The Road to Damascus by August Strindberg


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Page 3

Upon trying to define more closely what actual relation the play
has to those events of Strindberg's restless life, of which we have
given a rough outline, we find that for the most part the author
has undoubtedly made use of his own experiences, but has adapted,
combined and added to them still more, so that the result is a
mixture of real experience and imagination, all moulded into a
carefully worked out artistic form.

If to begin with, we dwell for a while on Part I it is evident that
the hurried wanderings of THE STRANGER and THE LADY between the
street corner, the room in the hotel, the sea and the Rose Room
with the mother-in-law, have their foundation--often in detail--in
Strindberg's rovings with Frida Uhl. I will give a few examples. In
a book by Frida Uhl about her marriage to the Swedish genius
(splendid in parts but not very reliable) she recalls that the

Kirchstrasse 1, in Berlin, facing a Gothic church in Dorotheenstrasse,
situated at the cross-roads between the post office in Dorotheenstrasse

environment appears to be almost exactly reproduced in the
introductory scene of Part I, where THE STRANGER and THE LADY meet

The happy scenes by the sea are, of course, pleasant recollections
from Heligoland, and the many discussions about money matters in
the midst of the honeymoon are quite explicable when we know how
the dramatist was continually haunted by money troubles, even if
occasionally he received a big fee, and that this very financial
insecurity was one of the chief reasons why Frida Uhl's father
opposed the marriage. Again, the country scenes which follow in
Part I, shift to the hilly country round the Danube, with their
Catholic Calvaries and expiation chapels, where Strindberg lived
with his parents-in-law in Mondsee and with his wife's grandparents
in Dornach and the neighbouring village Klam, with its mill, its
smithy, and its gloomy ravine. The Rose Room was the name he gave
to the room in which he lived during his stay with his mother-in-law
and his daughter Kerstin in Klam in the autumn of 1896, as he has
himself related in one of his autobiographical books _Inferno_.
In this way we could go on, showing how the localities which are
to be met with in the drama often correspond in detail to the
places Strindberg had visited in the course of his pilgrimage
during the years 1893-1898. Space prevents us, however, from
entering on a more detailed analysis in this respect.

That THE STRANGER represents Strindberg's _alter ego_ is evident in
many ways, even apart from the fact that THE STRANGER'S wanderings
from place to place, as we have already seen, bear a direct
relation to those of Strindberg himself. THE STRANGER is an author,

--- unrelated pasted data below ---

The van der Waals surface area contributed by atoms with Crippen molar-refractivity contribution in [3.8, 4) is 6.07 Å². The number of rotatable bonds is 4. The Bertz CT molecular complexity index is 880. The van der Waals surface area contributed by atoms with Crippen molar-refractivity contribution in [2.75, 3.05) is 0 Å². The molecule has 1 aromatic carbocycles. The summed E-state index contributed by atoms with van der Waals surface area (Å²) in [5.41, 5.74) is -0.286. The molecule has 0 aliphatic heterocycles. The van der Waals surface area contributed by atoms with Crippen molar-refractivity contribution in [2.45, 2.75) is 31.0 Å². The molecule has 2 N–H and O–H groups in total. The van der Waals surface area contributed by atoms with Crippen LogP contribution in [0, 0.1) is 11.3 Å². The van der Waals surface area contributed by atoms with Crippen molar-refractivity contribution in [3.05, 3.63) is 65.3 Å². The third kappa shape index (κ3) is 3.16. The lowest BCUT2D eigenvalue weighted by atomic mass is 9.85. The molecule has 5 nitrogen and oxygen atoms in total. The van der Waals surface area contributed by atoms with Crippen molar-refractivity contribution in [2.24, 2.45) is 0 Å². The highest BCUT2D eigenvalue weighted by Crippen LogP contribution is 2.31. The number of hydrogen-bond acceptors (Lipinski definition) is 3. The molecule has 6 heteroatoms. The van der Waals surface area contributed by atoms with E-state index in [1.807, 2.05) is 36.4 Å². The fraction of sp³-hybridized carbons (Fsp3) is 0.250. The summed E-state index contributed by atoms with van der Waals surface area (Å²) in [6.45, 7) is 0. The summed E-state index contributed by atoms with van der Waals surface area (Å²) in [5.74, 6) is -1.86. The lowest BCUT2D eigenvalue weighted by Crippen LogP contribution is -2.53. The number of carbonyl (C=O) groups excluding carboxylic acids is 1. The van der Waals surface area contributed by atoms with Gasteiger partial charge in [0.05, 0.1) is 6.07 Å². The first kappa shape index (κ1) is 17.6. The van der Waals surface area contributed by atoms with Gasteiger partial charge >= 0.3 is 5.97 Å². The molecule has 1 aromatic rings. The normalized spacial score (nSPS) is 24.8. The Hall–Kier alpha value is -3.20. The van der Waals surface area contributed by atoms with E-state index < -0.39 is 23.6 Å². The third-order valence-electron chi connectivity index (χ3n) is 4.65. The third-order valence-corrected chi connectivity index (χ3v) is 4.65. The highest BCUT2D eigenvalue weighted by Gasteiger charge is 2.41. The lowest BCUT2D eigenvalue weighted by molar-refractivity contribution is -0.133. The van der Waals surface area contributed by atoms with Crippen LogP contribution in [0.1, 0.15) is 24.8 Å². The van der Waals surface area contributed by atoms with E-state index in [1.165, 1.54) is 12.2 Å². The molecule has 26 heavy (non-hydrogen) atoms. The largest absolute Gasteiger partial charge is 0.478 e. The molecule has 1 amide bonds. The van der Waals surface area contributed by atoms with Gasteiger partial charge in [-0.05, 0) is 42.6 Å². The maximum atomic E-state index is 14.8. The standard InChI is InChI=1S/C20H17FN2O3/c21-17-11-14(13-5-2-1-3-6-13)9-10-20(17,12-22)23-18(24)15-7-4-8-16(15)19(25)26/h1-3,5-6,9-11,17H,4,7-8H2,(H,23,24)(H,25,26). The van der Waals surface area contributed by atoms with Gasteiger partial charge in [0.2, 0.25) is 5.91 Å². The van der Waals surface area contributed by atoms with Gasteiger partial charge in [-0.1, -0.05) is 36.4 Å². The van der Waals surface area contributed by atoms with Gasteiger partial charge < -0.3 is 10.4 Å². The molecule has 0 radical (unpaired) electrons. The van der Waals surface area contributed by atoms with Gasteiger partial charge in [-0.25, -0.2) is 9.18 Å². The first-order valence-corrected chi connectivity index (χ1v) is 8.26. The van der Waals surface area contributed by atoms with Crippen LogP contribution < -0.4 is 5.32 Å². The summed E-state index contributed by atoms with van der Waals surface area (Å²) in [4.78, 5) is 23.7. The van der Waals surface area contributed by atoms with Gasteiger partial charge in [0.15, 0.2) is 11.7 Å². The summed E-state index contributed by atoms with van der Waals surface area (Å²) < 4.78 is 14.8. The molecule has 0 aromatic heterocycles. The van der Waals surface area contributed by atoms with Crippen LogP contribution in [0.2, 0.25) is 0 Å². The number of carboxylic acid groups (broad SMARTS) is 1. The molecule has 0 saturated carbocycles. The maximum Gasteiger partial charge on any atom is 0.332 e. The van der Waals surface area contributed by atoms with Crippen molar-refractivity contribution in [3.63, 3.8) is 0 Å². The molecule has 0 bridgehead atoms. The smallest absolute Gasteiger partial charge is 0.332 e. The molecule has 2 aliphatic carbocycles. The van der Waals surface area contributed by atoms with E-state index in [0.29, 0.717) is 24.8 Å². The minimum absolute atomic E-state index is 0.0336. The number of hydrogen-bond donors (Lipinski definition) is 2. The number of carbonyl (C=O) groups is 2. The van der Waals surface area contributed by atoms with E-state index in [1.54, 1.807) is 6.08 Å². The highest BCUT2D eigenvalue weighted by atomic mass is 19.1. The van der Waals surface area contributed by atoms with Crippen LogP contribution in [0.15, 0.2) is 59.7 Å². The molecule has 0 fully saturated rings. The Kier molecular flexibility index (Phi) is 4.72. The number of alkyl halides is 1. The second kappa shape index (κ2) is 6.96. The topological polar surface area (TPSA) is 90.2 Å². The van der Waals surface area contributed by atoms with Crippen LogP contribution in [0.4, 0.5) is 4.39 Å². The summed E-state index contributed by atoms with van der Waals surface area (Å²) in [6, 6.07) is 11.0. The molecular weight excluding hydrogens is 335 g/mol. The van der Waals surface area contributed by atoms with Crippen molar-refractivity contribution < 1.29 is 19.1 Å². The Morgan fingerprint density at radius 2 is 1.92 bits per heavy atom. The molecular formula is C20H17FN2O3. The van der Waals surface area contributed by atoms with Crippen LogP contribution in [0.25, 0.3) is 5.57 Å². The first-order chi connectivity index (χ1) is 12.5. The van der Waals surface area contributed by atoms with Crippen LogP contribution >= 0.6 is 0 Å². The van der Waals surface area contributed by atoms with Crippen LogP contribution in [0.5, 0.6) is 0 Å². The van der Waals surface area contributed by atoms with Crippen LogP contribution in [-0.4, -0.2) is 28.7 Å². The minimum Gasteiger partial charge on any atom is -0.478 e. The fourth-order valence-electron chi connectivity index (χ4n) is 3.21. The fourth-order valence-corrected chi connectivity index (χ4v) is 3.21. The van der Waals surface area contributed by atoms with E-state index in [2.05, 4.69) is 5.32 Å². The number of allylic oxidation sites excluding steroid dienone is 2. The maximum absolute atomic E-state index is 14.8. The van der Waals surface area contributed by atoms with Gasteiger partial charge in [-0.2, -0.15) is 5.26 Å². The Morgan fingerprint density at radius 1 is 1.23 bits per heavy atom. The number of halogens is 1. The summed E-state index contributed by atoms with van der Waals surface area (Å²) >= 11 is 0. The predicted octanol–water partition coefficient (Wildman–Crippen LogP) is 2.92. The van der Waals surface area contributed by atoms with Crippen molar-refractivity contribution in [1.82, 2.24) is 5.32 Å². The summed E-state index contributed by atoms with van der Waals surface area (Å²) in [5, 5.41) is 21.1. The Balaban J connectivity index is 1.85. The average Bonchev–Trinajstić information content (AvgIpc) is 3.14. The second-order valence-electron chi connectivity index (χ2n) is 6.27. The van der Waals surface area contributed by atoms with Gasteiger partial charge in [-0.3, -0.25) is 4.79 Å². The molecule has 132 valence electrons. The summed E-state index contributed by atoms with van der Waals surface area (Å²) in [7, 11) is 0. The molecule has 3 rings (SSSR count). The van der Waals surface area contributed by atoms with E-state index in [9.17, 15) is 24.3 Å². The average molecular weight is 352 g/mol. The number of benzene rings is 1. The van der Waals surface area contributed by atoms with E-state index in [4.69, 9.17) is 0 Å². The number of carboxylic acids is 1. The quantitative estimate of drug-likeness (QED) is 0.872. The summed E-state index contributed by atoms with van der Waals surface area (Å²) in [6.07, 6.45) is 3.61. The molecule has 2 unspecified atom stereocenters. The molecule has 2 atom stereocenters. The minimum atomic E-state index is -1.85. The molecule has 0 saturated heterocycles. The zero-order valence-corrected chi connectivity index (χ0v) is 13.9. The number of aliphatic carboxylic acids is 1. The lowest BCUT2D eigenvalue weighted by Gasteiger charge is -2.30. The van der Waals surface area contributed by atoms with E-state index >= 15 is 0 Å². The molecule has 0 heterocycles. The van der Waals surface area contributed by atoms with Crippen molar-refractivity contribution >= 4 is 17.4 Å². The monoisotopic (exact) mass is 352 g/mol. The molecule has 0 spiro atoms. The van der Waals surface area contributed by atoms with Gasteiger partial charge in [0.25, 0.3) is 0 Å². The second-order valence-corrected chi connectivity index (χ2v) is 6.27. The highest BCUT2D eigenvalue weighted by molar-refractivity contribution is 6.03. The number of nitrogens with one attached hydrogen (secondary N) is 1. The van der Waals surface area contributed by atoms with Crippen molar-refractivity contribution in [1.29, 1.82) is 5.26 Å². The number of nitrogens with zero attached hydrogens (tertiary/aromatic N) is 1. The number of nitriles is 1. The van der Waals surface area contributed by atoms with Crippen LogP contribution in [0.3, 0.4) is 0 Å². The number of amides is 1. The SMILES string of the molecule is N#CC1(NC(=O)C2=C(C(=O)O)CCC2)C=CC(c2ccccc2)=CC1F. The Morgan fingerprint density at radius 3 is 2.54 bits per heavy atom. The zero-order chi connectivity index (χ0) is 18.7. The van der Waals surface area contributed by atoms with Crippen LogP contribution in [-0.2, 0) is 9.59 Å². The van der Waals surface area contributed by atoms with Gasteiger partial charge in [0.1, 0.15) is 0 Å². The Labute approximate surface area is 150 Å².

like Strindberg; his childhood of hate is Strindberg's own; other
details--such as for instance that THE STRANGER has refused to
attend his father's funeral, that the Parish Council has wanted to
take his child away from him, that on account of his writings he
has suffered lawsuits, illness, poverty, exile, divorce; that in
the police description he is characterised as a person without a
permanent situation, with uncertain income; married, but had
deserted his wife and left his children; known as entertaining
subversive opinions on social questions (by _The Red Room_, _The
New Realm_ and other works Strindberg became the great standard-bearer
of the Swedish Radicals in their campaign against conventionalism
and bureaucracy); that he gives the impression of not being in full
possession of his senses; that he is sought by his children's
guardian because of unpaid maintenance allowance--everything
corresponds to the experiences of the unfortunate Strindberg
himself, with all his bitter defeats in life and his triumphs in
the world of letters.

Those scenes where THE STRANGER is uncertain whether the people he
sees before him are real or not--he catches hold of THE BEGGAR'S
arm to feel whether he is a real, live person--or those occasions
when he appears as a visionary or thought-reader--he describes the
kitchen in his wife's parental home without ever having seen it,
and knows her thoughts before she has expressed them--have their
deep foundation in Strindberg's mental make-up, especially as it
was during the period of tension in the middle of the 1890's,
termed the Inferno period, because at that time Strindberg thought
that he lived in hell. Our most prominent student of Strindberg,
Professor Martin Lamm, wrote about this in his work on Strindberg's
dramas:

'In order to understand the first part of _The Road to Damascus_ we
must take into consideration that the author had not yet shaken off
his terrifying visions and persecutionary hallucinations. He can
play with them artistically, sometimes he feels tempted to make a
joke of them, but they still retain for him their "terrifying
semi-reality." It is this which makes the drama so bewildering,
but at the same time so vigorous and affecting. Later, when
depicting dream states, he creates an artful blend of reality and
poetry. He produces more exquisite works of art, but he no longer
gives the same anguished impression of a soul striving to free


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Books | Photos | Paul Mutton | Sun 15th Dec 2019, 21:34